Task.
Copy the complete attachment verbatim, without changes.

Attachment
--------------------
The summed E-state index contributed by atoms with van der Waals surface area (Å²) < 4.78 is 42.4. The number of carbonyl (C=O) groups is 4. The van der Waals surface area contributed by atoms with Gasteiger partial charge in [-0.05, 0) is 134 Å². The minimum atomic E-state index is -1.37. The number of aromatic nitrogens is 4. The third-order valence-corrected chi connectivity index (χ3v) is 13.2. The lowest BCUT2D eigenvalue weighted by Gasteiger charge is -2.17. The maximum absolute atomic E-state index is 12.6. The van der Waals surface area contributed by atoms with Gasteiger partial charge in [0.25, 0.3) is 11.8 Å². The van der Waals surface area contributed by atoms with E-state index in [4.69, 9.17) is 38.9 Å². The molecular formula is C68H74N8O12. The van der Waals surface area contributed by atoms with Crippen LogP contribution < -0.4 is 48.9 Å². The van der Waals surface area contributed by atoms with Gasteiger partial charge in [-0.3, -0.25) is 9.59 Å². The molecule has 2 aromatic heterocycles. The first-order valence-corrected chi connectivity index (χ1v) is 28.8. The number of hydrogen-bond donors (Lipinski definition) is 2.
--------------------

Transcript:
The summed E-state index contributed by atoms with van der Waals surface area (Å²) < 4.78 is 42.4. The number of carbonyl (C=O) groups is 4. The van der Waals surface area contributed by atoms with Gasteiger partial charge in [-0.05, 0) is 134 Å². The minimum atomic E-state index is -1.37. The number of aromatic nitrogens is 4. The third-order valence-corrected chi connectivity index (χ3v) is 13.2. The lowest BCUT2D eigenvalue weighted by Gasteiger charge is -2.17. The maximum absolute atomic E-state index is 12.6. The van der Waals surface area contributed by atoms with Gasteiger partial charge in [0.25, 0.3) is 11.8 Å². The van der Waals surface area contributed by atoms with E-state index in [4.69, 9.17) is 38.9 Å². The molecular formula is C68H74N8O12. The van der Waals surface area contributed by atoms with Crippen LogP contribution < -0.4 is 48.9 Å². The van der Waals surface area contributed by atoms with Gasteiger partial charge in [-0.3, -0.25) is 9.59 Å². The molecule has 2 aromatic heterocycles. The first-order valence-corrected chi connectivity index (χ1v) is 28.8. The number of hydrogen-bond donors (Lipinski definition) is 2.